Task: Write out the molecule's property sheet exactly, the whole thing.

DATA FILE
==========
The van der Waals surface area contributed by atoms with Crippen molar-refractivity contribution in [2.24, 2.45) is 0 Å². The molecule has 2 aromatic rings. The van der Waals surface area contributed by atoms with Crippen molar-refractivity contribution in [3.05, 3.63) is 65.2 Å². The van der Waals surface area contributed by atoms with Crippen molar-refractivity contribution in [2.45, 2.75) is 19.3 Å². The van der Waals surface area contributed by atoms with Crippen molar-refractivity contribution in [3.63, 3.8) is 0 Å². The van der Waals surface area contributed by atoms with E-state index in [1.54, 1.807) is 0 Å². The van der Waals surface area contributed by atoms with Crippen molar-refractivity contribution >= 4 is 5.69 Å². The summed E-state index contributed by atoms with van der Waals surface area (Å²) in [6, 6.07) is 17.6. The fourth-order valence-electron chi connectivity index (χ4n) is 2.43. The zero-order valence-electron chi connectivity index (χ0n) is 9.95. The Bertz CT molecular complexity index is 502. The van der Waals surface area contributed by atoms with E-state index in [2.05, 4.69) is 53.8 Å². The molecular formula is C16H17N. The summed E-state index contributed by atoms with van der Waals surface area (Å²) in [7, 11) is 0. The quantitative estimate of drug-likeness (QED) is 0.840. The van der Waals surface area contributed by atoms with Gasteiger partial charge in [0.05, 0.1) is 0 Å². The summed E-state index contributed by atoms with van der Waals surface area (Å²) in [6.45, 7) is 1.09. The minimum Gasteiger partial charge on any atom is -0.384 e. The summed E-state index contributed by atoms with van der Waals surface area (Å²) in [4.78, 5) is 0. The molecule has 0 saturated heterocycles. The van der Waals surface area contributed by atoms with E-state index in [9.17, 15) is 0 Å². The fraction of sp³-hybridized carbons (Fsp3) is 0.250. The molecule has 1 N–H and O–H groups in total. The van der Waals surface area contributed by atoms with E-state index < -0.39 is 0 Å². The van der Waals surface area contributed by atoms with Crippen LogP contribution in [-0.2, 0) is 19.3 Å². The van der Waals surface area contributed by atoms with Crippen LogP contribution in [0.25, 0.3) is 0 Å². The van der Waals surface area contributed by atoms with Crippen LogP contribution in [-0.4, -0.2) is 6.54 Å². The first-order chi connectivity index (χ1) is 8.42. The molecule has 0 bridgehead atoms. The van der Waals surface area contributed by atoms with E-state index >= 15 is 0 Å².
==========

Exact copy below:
The van der Waals surface area contributed by atoms with Crippen molar-refractivity contribution in [2.24, 2.45) is 0 Å². The molecule has 2 aromatic rings. The van der Waals surface area contributed by atoms with Crippen molar-refractivity contribution in [3.05, 3.63) is 65.2 Å². The van der Waals surface area contributed by atoms with Crippen molar-refractivity contribution in [2.45, 2.75) is 19.3 Å². The van der Waals surface area contributed by atoms with Crippen molar-refractivity contribution in [3.63, 3.8) is 0 Å². The van der Waals surface area contributed by atoms with E-state index in [1.54, 1.807) is 0 Å². The van der Waals surface area contributed by atoms with Crippen molar-refractivity contribution >= 4 is 5.69 Å². The summed E-state index contributed by atoms with van der Waals surface area (Å²) in [6, 6.07) is 17.6. The fourth-order valence-electron chi connectivity index (χ4n) is 2.43. The zero-order valence-electron chi connectivity index (χ0n) is 9.95. The Bertz CT molecular complexity index is 502. The van der Waals surface area contributed by atoms with E-state index in [2.05, 4.69) is 53.8 Å². The molecular formula is C16H17N. The summed E-state index contributed by atoms with van der Waals surface area (Å²) in [7, 11) is 0. The quantitative estimate of drug-likeness (QED) is 0.840. The van der Waals surface area contributed by atoms with Gasteiger partial charge in [0.05, 0.1) is 0 Å². The summed E-state index contributed by atoms with van der Waals surface area (Å²) in [6.45, 7) is 1.09. The minimum Gasteiger partial charge on any atom is -0.384 e. The summed E-state index contributed by atoms with van der Waals surface area (Å²) in [4.78, 5) is 0. The molecule has 0 saturated heterocycles. The van der Waals surface area contributed by atoms with E-state index in [9.17, 15) is 0 Å². The fraction of sp³-hybridized carbons (Fsp3) is 0.250. The molecule has 1 N–H and O–H groups in total. The van der Waals surface area contributed by atoms with E-state index < -0.39 is 0 Å². The van der Waals surface area contributed by atoms with Crippen LogP contribution in [-0.2, 0) is 19.3 Å². The van der Waals surface area contributed by atoms with Crippen LogP contribution in [0.25, 0.3) is 0 Å². The van der Waals surface area contributed by atoms with Crippen LogP contribution in [-0.4, -0.2) is 6.54 Å². The first-order chi connectivity index (χ1) is 8.42. The molecule has 0 bridgehead atoms. The van der Waals surface area contributed by atoms with E-state index >= 15 is 0 Å².